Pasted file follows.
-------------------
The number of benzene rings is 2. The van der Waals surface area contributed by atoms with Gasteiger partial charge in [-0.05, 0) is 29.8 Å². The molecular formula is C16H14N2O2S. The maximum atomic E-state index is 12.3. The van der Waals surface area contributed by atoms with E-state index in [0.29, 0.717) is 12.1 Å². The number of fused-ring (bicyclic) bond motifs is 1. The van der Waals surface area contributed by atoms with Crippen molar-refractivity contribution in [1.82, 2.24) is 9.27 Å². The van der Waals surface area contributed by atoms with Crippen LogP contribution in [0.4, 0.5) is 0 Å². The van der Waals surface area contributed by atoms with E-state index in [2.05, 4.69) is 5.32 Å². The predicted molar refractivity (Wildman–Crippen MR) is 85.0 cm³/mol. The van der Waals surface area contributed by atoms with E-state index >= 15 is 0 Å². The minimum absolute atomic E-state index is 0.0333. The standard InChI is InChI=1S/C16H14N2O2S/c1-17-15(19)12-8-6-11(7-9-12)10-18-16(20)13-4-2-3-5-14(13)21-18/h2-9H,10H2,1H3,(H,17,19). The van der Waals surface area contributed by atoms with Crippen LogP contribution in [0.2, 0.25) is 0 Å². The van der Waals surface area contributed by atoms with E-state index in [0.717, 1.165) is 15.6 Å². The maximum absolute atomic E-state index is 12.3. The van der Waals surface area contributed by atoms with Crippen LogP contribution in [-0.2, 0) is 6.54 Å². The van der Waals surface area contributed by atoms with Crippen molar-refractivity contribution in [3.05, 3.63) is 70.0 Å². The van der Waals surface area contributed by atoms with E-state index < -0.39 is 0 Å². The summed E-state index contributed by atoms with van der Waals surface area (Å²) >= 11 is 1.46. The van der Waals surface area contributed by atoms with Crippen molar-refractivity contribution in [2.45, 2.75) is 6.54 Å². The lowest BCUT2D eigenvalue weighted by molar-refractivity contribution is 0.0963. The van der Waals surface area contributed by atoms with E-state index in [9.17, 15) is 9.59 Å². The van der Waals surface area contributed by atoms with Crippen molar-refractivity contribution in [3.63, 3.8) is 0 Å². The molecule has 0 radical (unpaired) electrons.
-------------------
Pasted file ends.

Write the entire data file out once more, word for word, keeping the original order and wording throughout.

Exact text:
The number of benzene rings is 2. The van der Waals surface area contributed by atoms with Gasteiger partial charge in [-0.05, 0) is 29.8 Å². The molecular formula is C16H14N2O2S. The maximum atomic E-state index is 12.3. The van der Waals surface area contributed by atoms with E-state index in [0.29, 0.717) is 12.1 Å². The number of fused-ring (bicyclic) bond motifs is 1. The van der Waals surface area contributed by atoms with Crippen molar-refractivity contribution in [1.82, 2.24) is 9.27 Å². The van der Waals surface area contributed by atoms with Crippen LogP contribution in [0.4, 0.5) is 0 Å². The van der Waals surface area contributed by atoms with E-state index in [2.05, 4.69) is 5.32 Å². The predicted molar refractivity (Wildman–Crippen MR) is 85.0 cm³/mol. The van der Waals surface area contributed by atoms with E-state index >= 15 is 0 Å². The minimum absolute atomic E-state index is 0.0333. The standard InChI is InChI=1S/C16H14N2O2S/c1-17-15(19)12-8-6-11(7-9-12)10-18-16(20)13-4-2-3-5-14(13)21-18/h2-9H,10H2,1H3,(H,17,19). The van der Waals surface area contributed by atoms with Crippen LogP contribution in [0.2, 0.25) is 0 Å². The van der Waals surface area contributed by atoms with E-state index in [0.717, 1.165) is 15.6 Å². The maximum absolute atomic E-state index is 12.3. The van der Waals surface area contributed by atoms with Crippen LogP contribution in [-0.2, 0) is 6.54 Å². The van der Waals surface area contributed by atoms with Crippen molar-refractivity contribution in [3.05, 3.63) is 70.0 Å². The van der Waals surface area contributed by atoms with E-state index < -0.39 is 0 Å². The summed E-state index contributed by atoms with van der Waals surface area (Å²) >= 11 is 1.46. The van der Waals surface area contributed by atoms with Crippen molar-refractivity contribution in [2.45, 2.75) is 6.54 Å². The lowest BCUT2D eigenvalue weighted by molar-refractivity contribution is 0.0963. The van der Waals surface area contributed by atoms with E-state index in [9.17, 15) is 9.59 Å². The van der Waals surface area contributed by atoms with Crippen molar-refractivity contribution in [3.63, 3.8) is 0 Å². The molecule has 0 radical (unpaired) electrons.